How Strong Should My Coffee Be?

by Kevin Sinnott


Those of us who’ve ever asked a coffee professional how to brew coffee have likely gotten the following industry recipe:

6 ounces water

10 grams ground coffee

4-6 minutes contact time

Water temperature: 195-205º F

Extraction target: 18-22% extracted soluble solids by weight

This all seems pretty clear. Except, maybe the “extraction target”. But, how many people end up really brewing using this formula? I have no statistics but I would venture that very few do. I know I personally start with every new sack of coffee using these measurements. Then, I vary, sometimes quite a bit.

I often am asked how strong I like my coffee. It is a difficult question, one I suspect does not have as defined an answer as we might suppose. The standard for coffee has been 1.35% soluble solids extraction, but who determined that? Does that really represent coffee strength?

The history of coffee strength is based upon panels of industry experts telling the public what it is supposed to like. Now, in my opinion, there’s nothing inherently wrong with that. It is true for many products, so coffee’s industry experts need not feel too elitist, or if they do, they should not feel uniquely elitist. It is common for wine groupies to head for the local wine store and have a wine guru (almost certainly someone with a vested interest in a wine business) lecture them about what to notice/like in a wine. Why shouldn’t it be the same with coffee? In the 1930s, a bunch of coffee industry cuppers decided to publish standards, including brewing temperatures and strengths. This commission published their formula in what is currently reprinted as the CBC Workshop manual. They are a quite useful tool. These specifications, though, are a bit like small, medium and large T-shirt sizes. You just might find you don’t quite fit into those sizes.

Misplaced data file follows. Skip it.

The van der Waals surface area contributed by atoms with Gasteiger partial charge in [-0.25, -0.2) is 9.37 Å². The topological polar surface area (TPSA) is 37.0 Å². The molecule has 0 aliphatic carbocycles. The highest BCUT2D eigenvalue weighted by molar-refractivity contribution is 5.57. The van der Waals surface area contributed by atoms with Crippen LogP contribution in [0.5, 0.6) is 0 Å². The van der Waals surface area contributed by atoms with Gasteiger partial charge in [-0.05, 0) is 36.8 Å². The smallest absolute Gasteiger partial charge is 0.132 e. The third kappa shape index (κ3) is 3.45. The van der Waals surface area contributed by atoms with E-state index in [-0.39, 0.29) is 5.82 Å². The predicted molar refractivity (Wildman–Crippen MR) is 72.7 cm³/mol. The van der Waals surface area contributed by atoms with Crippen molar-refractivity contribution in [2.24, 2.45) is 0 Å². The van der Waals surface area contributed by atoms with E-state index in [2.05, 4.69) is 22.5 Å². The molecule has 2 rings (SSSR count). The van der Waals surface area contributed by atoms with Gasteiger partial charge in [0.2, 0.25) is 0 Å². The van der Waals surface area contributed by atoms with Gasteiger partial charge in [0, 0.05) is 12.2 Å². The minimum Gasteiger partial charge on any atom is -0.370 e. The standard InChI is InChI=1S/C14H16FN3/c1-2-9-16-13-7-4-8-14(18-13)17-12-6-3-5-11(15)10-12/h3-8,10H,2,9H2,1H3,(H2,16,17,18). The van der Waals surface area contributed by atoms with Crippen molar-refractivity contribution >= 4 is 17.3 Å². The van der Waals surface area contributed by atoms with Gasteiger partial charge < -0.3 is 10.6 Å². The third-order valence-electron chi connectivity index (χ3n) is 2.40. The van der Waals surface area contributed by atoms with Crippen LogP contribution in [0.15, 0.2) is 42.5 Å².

Coffee is typically brewed by individuals. Unlike wine, every coffee drinker gets to ultimately decide his own strength. I routinely offer coffee as gifts to friends who seem to delight in informing me that they brew it lighter than I did when they had it at my house.

I know this is a challenge to anyone who’s reprinted the coffee industry’s formulas, but how strong is enough? Is the 1.35% soluble solids specification really the one size that fits all? Should the industry attempt to force end-user conformity to any specific standard?

How do we define strong? I would suggest that strong is when the coffee flavor is enough, but before the bitterness becomes objectionable. There is probably an association between the size of this window of opportunity for a given coffee and our enjoyment of it. In other words, if you like a light roasted Colombian coffee, it is because it has an easy to find spot where the flavors and tastes you like can be found, but there is little or no

discernable bitterness.

Well here are a few answers. We know that one size does not quite fit all. How to we know this? Well, for one thing, the European coffee standards are a bit different, and stronger, than the American ones. The Europeans accept more bitterness, as their standards accommodate a longer brewing time and finer grind coffee.